Company name corresponding to the person, address, or contact information in the other fields associated with this field

If you wanted to tell the browser to autofill the organization field, your code would look something like this:

<input type="text" name="foo" id="bar" autocomplete="organization">

The HTML5 specification has a great table listing all 53 possible autofill field names, what their intended use is, and what type of input must be used with it.

That’s autocomplete at its simplest, but it gets more powerful and a bit more complex.

Shipping and billing

The value of the autocomplete attribute is actually a space-separated list of tokens. So for example, if you wanted to collect shipping information, you would prepend the autocomplete value with the “shipping” token like so:

<textarea name="sa" autocomplete="shipping street-address">
</textarea>
<input type="text" name="sc" autocomplete="shipping address-level2">
<input type="text" name="ss" autocomplete="shipping address-level1">
<input type="text" name="ct" autocomplete="shipping country-name">
<input type="text" name="pc" autocomplete="shipping postal-code">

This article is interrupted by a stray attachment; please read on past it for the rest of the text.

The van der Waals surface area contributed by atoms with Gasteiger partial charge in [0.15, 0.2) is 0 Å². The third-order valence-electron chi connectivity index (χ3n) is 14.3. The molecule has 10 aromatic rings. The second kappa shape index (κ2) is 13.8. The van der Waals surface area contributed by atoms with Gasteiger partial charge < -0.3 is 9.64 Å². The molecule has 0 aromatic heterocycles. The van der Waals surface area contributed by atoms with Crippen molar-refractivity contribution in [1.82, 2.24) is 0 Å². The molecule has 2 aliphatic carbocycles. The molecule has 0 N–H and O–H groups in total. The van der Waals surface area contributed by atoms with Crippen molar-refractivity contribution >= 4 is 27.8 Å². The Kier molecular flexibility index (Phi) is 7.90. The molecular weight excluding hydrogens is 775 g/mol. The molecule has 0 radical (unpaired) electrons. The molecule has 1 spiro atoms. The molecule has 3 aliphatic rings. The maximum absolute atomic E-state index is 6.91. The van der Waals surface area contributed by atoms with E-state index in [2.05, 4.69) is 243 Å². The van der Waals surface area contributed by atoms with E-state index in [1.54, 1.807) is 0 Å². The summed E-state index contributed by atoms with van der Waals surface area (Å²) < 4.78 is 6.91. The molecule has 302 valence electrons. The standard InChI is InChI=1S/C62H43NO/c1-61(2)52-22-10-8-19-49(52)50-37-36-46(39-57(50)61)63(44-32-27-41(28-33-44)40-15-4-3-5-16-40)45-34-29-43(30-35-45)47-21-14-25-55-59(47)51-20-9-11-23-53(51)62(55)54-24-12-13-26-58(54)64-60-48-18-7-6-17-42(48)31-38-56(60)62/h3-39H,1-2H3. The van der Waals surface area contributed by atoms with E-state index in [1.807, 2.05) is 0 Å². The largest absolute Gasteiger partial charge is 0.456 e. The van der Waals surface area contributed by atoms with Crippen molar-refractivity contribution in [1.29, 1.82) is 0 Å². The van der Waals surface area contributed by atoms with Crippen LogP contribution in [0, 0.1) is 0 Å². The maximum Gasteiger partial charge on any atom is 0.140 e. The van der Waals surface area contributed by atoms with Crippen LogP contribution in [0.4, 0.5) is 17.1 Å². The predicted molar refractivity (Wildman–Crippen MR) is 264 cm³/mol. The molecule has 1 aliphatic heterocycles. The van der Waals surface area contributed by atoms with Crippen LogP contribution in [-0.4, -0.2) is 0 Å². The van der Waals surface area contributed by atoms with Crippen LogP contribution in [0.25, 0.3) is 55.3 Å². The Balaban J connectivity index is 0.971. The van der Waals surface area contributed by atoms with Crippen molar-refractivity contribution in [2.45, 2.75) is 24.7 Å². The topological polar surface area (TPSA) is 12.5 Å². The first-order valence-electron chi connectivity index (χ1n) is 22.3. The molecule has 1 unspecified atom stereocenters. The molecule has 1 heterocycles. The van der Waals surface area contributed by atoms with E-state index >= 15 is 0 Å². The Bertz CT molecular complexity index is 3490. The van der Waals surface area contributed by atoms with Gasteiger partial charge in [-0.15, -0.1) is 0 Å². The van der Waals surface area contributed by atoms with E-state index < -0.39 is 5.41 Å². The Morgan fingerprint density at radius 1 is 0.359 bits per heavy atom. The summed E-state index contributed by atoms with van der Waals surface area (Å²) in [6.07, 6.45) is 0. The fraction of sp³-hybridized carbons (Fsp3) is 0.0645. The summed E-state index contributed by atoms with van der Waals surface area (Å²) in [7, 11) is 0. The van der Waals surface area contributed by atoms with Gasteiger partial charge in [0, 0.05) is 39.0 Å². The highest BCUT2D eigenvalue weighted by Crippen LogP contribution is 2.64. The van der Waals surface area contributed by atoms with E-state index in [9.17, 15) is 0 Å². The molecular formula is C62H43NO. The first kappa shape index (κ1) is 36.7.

The billing token works exactly the same way as shipping.

Telephones, email and instant messaging

Another token option applies to telephone, emails and instant messaging. For those services, there is an optional token to indicate if the autofill field name is referring to home, work, mobile, fax or pager.

For example:

<input type="tel" name="home-phone" autocomplete="home tel"> 
<input type="tel" name="work-phone" autocomplete="work tel">
<input type="email" name="home-email" autocomplete="home email"> <input type="url" name="chat" autocomplete="home impp">

Broad versus narrow autofill field names

The specification provides for both broad and narrow autofill field names for many of the types of information.

For example, in addition to the tel field which would be a single input containing a full telephone number, there are also:

  • tel-country-code
  • tel-national
  • tel-area-code
  • tel-local
  • tel-local-prefix
  • tel-local-suffix
  • tel-extension

The specification authors encourage you to use the broad autofill field names as often as possible:

Generally, authors are encouraged to use the broader fields rather than the narrower fields, as the narrower fields tend to expose Western biases. For example, while it is common in some Western cultures to have a given name and a family name, in that order (and thus often referred to as a first name and a surname), many cultures put the family name first and the given name second, and many others simply have one name (a mononym). Having a single field is therefore more flexible.

I agree with this recommendation. And as a practical matter, it means that it is important to pay attention to the table of values and make sure you’re using the right one for the field you’re working with.

Sections

The final feature of the new autocomplete attribute tokens is the ability to declare an arbitrary section to group fields.